Halacha for Monday 4 Kislev 5780 December 2 2019

The Laws of Honoring and Revering One’s Parents

As was mentioned in the previous Halacha, the Mitzvah of honoring one’s parents includes two different aspects: honoring one’s parents and revering one’s parents. Indeed, the Torah states, “Honor your father and mother” and “Each man shall fear his mother and father.”

What does revering entail? One should not stand in one’s father’s designated place for prayer or sit in his designated seat at home (for instance, at the head of the table). Additionally, one should not contradict one’s father’s words by saying, “Father, what you have said is incorrect” or approve of his words by saying, “My father’s words seem correct.” (This shall be explained further.)

Some say that one may not sit in one’s father’s designated seat even when the father is not home. Others say that this is only a problem when this is done in the father’s presence, for only then is it a display of audacity and a lack of respect by the child sitting in his father’s place. However, if the father is not home, one may sit in his place.

Halachically speaking, Maran Rabbeinu Ovadia Yosef zt”l writes that according to the letter of the law, a child may indeed sit in his father’s designated place if the father is not present. Nevertheless, we must add that in places such like ours where sitting in one’s father’s designated seat is considered disrespectful toward one’s father and his honor, for instance, due to the fact that he has a special chair and the like, according to all opinions one may not be lenient in this matter, for disrespect to one’s father is prohibited in any situation.

To what extent must one revere one’s parents? Even if one was wearing expensive clothing and sitting among important and influential people and his parents arrived, tore his clothing, hit him on the head, and spit at him, one may not humiliate them by exclaiming, “What have you done to me?,” and the like; rather, one must remain silent and fear Hashem, King of all kings, who has commanded one to do so. (This law is derived from the incident recorded by the Gemara, which we have mentioned in the previous Halacha, about how once,  Dama ben Netina was bedecked with golden garments and was sitting among honorary Roman noblemen; his mother came, tore his clothing, whacked him on the head, spit in his face, and yet, he did not humiliate her).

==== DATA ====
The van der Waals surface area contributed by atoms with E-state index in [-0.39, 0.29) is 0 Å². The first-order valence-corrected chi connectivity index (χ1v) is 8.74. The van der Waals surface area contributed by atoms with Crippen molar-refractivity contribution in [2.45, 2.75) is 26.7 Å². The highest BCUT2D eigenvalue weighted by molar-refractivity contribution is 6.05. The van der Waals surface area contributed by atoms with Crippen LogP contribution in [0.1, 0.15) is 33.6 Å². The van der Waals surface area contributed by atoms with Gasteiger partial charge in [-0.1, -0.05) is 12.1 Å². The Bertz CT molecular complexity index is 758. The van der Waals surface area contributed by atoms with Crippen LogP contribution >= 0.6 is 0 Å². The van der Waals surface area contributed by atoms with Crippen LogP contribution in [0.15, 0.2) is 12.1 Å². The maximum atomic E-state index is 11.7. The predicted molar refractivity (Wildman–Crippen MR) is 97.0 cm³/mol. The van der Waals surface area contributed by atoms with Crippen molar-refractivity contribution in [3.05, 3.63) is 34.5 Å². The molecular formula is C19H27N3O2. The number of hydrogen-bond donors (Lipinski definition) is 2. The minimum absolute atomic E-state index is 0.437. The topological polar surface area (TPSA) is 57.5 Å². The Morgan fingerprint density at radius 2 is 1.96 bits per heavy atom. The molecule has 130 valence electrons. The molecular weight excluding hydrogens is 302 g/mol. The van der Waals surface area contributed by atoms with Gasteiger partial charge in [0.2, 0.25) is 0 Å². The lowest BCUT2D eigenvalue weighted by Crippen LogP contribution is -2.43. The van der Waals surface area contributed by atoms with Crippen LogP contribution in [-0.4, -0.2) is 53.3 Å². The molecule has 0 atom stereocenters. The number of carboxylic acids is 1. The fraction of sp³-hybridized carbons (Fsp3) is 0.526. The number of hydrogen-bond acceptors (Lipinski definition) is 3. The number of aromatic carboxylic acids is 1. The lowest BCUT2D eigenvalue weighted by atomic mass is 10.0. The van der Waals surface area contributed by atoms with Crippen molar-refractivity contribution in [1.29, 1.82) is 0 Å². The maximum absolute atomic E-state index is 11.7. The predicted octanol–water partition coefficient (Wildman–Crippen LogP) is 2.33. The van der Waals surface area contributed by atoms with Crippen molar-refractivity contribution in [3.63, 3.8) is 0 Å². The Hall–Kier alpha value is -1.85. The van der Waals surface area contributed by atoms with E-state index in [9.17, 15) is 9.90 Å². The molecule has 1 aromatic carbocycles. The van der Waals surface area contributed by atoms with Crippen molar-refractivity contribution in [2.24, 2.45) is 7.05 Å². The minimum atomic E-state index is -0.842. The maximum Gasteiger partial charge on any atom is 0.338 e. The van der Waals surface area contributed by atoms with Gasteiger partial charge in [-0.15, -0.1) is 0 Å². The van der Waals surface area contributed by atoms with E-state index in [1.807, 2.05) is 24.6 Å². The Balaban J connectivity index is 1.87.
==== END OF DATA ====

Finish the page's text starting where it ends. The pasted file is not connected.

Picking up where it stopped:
What does honoring entail? One must feed his parents, give them to drink, dress them, cover them, and the like. All this should be done with a smiling and radiant countenance, for even if one were to feed one’s parents stuffed ducklings every day while bearing a scowling expression, one will be punished for this. Indeed, cheer and a radiant countenance is an integral part of the Mitzvah of honoring one’s parents

To what extent must one honor one’s parents? Even if a parent takes a wallet full of gold coins belonging to the child and throws it into the sea in front of the child, the child should not humiliate them, distress them, or become angry at them; rather, he should accept this Heavenly decree and remain silent. Some say that if the child has the ability to prevent the parent from throwing the wallet into the sea, he may in fact exercise it. In any event, he may summon the parent to a Bet Din after the fact, for one is not obligated to lose money due to the Mitzvah of honoring one’s parents.

In coming Halachot we shall, G-d willing, explain the differences between honoring and revering one’s parents.

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